Are You Right Or Left Handed?
by Evelyn Horan
I have never thought much about whether folks are right or left handed until recently. In my family, there seems to be a condition called Dupuytren’s contracture. It occurs in the palm and extends to certain fingers—especially in my mom’s and my case, it extends from the palm to the ring fingers of both hands. The fingers begin to curve inward from the pulling of the joints in a process extending from the palm upward to the ring finger.
I remember my mom had surgery on both ring fingers of her hands many years ago when she was elderly. As I recall, her fingers were straightened, but somewhat stiff afterward. In the past fifteen years, I noticed a gradual progression of the same condition in the ring finger of my right hand. There was no pain, and I could function well enough, even though my ring finger was stiffening downward into the palm.
I decided to visit an orthopedic doctor in the area whose reputation was excellent and I would ask him about my finger and what could be done. Upon examination, he immediately told me I had Dupuytren’s contracture. He said it occurs in northern European blonde women. My mother’s ancestors migrated to the United States from Germany in the late l800’s, settling in Texas, and they were generally blonde, light-skinned folks. So that analysis seemed to fit my case. I was born “cotton-headed” as the folks in the South would say—white haired that turned more blonde as I matured.
I was surprised that the Dr. could analyze my condition so quickly. Further, he suggested he could straighten my finger with surgery. In more discussion, he said he had done at least 50 such surgeries and “hadn’t lost a patient – or their finger”.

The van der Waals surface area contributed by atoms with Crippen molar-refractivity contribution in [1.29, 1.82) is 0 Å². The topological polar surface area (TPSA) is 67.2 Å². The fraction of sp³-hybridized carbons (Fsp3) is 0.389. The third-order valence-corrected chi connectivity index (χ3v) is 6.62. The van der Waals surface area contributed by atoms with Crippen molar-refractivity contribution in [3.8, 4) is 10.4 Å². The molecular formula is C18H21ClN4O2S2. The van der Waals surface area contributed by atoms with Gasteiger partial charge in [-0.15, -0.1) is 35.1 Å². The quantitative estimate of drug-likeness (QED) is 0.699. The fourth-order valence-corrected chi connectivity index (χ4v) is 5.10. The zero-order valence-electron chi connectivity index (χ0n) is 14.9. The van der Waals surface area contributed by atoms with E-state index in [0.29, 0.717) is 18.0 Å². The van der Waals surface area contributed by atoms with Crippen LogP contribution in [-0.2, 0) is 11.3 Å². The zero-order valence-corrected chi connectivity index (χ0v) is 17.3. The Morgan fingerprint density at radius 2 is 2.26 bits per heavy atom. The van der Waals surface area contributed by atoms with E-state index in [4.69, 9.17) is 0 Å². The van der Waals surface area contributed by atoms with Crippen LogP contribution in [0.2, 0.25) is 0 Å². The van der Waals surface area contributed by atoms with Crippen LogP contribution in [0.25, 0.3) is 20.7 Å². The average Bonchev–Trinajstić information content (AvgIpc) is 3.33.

I smiled at his comment, as I was a bit apprehensive about a surgery on my right hand, for the contracture began in the palm, with a raised and hard gristle-like column leading up to the ring finger bringing it downward. He said he wished I had come to him sooner. However, I had no idea he could do this kind of surgery. My intention was to inquire and be sent elsewhere, but there was no need for that now.
He examined my left hand and noticed the ring finger was slanting downward, but he said it had not yet gone into contracture, but we should keep an eye on it—and probably at a later date, do surgery on it as well.
I had mixed feelings about this opinion. I mentioned that the right hand finger had taken about fifteen years to bend into its present condition, and I wasn’t anxious to have the left hand finger worked on yet.
Our attention returned to the right hand finger. He told me the negative aspects—the surgery might not succeed; the finger could be straightened, but stiff; there could be an infection and even amputation.
However, again, he had done over 50 such surgeries and they had been successful.